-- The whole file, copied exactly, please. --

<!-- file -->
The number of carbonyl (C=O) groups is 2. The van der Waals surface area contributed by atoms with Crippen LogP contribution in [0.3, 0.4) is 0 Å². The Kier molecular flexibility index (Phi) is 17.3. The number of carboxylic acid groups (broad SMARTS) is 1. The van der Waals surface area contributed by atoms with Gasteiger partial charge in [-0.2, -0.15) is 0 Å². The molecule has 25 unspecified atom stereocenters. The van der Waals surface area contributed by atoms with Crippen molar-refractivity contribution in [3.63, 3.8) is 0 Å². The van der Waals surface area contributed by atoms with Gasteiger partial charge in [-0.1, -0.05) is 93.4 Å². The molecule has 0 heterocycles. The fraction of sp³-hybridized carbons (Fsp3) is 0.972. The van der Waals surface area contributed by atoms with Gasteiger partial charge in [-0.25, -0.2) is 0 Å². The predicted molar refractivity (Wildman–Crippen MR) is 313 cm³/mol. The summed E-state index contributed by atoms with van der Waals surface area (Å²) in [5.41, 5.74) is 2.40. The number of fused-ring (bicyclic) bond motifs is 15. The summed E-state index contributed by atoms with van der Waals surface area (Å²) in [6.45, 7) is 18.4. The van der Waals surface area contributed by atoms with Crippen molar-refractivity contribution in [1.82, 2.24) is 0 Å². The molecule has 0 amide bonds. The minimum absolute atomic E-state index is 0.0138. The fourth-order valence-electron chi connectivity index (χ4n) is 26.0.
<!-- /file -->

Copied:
The number of carbonyl (C=O) groups is 2. The van der Waals surface area contributed by atoms with Crippen LogP contribution in [0.3, 0.4) is 0 Å². The Kier molecular flexibility index (Phi) is 17.3. The number of carboxylic acid groups (broad SMARTS) is 1. The van der Waals surface area contributed by atoms with Gasteiger partial charge in [-0.2, -0.15) is 0 Å². The molecule has 25 unspecified atom stereocenters. The van der Waals surface area contributed by atoms with Crippen molar-refractivity contribution in [3.63, 3.8) is 0 Å². The van der Waals surface area contributed by atoms with Gasteiger partial charge in [-0.1, -0.05) is 93.4 Å². The molecule has 0 heterocycles. The fraction of sp³-hybridized carbons (Fsp3) is 0.972. The van der Waals surface area contributed by atoms with Gasteiger partial charge in [-0.25, -0.2) is 0 Å². The predicted molar refractivity (Wildman–Crippen MR) is 313 cm³/mol. The summed E-state index contributed by atoms with van der Waals surface area (Å²) in [5.41, 5.74) is 2.40. The number of fused-ring (bicyclic) bond motifs is 15. The summed E-state index contributed by atoms with van der Waals surface area (Å²) in [6.45, 7) is 18.4. The van der Waals surface area contributed by atoms with Crippen molar-refractivity contribution in [1.82, 2.24) is 0 Å². The molecule has 0 amide bonds. The minimum absolute atomic E-state index is 0.0138. The fourth-order valence-electron chi connectivity index (χ4n) is 26.0.